Odysseus’s crewmate, Elpenor, dies tragically, and when visiting the Underworld, Elpenor implores that Odysseus “do not abandon me unwept, unburied, to tempt the gods’ wrath, while you sail home”(XI.81-XI.82), which is what Odysseus exactly intended to do, a violation of ancient Greek ritual. According to Greek culture, the dead are to be given a proper burial, and if they are not, they will never be able to reach the Underworld; the ultimate disrespect to the Greeks is leaving the dead dishonored by leaving them unburied. Odysseus is a Greek warrior who nearly violated his own customs; to elaborate, this gesture by Odysseus confirms his complete disregard for people's wellbeing. Elpenor’s soul could wander eternally without ever reaching the afterlife, but Odysseus nearly leaves him unburied; he is inconsiderate of what happens to even the closest of friends, revealing the true extent of Odysseus’s disregard.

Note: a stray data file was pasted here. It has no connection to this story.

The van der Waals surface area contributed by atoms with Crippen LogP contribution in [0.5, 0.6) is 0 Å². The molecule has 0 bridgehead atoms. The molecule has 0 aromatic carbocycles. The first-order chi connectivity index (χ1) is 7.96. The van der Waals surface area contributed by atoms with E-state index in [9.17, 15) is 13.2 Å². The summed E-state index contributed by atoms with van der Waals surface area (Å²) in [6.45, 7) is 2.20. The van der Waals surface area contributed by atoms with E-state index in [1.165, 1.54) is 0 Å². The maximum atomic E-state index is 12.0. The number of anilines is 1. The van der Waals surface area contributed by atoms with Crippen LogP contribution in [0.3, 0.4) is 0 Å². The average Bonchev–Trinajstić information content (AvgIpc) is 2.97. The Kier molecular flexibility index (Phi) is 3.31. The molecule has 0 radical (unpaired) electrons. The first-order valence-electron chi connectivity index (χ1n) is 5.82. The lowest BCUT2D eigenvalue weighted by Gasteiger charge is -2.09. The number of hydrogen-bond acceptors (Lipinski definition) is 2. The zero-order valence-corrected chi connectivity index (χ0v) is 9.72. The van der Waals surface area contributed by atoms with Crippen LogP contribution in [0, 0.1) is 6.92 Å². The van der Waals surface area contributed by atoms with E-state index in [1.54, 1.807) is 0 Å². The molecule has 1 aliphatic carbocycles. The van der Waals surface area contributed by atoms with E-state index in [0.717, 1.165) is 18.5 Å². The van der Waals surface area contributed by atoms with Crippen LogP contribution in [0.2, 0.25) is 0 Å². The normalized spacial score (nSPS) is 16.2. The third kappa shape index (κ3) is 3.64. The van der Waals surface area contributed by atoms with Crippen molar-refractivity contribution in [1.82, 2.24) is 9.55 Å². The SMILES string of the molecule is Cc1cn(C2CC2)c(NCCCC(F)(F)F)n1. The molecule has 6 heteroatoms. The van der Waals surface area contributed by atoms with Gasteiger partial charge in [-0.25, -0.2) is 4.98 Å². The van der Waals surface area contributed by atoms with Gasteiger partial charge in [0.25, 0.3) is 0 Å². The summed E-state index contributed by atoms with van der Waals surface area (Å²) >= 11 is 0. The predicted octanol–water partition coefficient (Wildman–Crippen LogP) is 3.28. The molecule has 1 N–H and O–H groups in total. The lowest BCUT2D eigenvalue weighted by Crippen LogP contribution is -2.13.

From Odysseus’ time with Calypso in Ogygia up until the moment he takes back his home and wife from the suitors in Ithaca, the struggles he faces help answer what makes for a good life. Homer uses Odysseus’ journey throughout “The Odyssey” to identify four aspects of a good life: mortality, honor, hospitality, and experiences. Homer reveals that mortality is necessary for a good life when Odysseus denies the opportunity for immortality that Calypso offers, he shows the significance of honor in his description of Odysseus’ bravery in the Trojan war and the consequent respect that Odysseus’ crew has for him, Homer reinforces the importance of hospitality in each city Odysseus travels to, and he conveys that experiences, good or bad, define a good life. The Greeks held their gods in high esteem and therefore when Homer or other characters in the epic refer to Odysseus as being “godlike,” this is one of the highest compliments he could receive.